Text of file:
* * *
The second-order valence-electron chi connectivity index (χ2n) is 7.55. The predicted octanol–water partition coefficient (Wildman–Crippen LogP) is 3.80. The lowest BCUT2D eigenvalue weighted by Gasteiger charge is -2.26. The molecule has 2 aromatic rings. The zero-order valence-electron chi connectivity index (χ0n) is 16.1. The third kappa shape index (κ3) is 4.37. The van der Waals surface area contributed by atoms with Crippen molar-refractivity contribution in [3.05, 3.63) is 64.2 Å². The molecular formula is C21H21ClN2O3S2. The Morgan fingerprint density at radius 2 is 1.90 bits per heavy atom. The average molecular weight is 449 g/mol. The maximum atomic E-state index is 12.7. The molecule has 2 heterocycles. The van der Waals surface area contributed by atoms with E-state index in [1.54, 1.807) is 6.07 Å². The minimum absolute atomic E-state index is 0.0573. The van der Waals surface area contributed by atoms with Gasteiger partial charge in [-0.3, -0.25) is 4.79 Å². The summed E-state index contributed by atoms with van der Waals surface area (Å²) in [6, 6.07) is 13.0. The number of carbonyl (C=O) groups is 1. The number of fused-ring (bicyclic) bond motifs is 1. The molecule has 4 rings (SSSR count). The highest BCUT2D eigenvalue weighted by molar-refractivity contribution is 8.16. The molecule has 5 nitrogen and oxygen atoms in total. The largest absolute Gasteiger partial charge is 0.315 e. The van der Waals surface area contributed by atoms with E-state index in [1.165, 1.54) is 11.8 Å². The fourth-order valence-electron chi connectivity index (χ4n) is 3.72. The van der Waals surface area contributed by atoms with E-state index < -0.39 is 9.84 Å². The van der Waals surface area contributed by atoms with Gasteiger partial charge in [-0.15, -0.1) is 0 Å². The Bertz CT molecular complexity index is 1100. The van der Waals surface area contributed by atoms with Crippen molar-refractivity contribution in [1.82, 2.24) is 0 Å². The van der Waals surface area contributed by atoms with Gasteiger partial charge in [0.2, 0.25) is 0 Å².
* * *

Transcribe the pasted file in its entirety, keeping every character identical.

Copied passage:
The second-order valence-electron chi connectivity index (χ2n) is 7.55. The predicted octanol–water partition coefficient (Wildman–Crippen LogP) is 3.80. The lowest BCUT2D eigenvalue weighted by Gasteiger charge is -2.26. The molecule has 2 aromatic rings. The zero-order valence-electron chi connectivity index (χ0n) is 16.1. The third kappa shape index (κ3) is 4.37. The van der Waals surface area contributed by atoms with Crippen molar-refractivity contribution in [3.05, 3.63) is 64.2 Å². The molecular formula is C21H21ClN2O3S2. The Morgan fingerprint density at radius 2 is 1.90 bits per heavy atom. The average molecular weight is 449 g/mol. The maximum atomic E-state index is 12.7. The molecule has 2 heterocycles. The van der Waals surface area contributed by atoms with E-state index in [1.54, 1.807) is 6.07 Å². The minimum absolute atomic E-state index is 0.0573. The van der Waals surface area contributed by atoms with Gasteiger partial charge in [-0.3, -0.25) is 4.79 Å². The summed E-state index contributed by atoms with van der Waals surface area (Å²) in [6, 6.07) is 13.0. The number of carbonyl (C=O) groups is 1. The number of fused-ring (bicyclic) bond motifs is 1. The molecule has 4 rings (SSSR count). The highest BCUT2D eigenvalue weighted by molar-refractivity contribution is 8.16. The molecule has 5 nitrogen and oxygen atoms in total. The largest absolute Gasteiger partial charge is 0.315 e. The van der Waals surface area contributed by atoms with E-state index in [1.165, 1.54) is 11.8 Å². The fourth-order valence-electron chi connectivity index (χ4n) is 3.72. The van der Waals surface area contributed by atoms with E-state index < -0.39 is 9.84 Å². The van der Waals surface area contributed by atoms with Gasteiger partial charge in [-0.15, -0.1) is 0 Å². The Bertz CT molecular complexity index is 1100. The van der Waals surface area contributed by atoms with Crippen molar-refractivity contribution in [1.82, 2.24) is 0 Å². The van der Waals surface area contributed by atoms with Gasteiger partial charge in [0.2, 0.25) is 0 Å².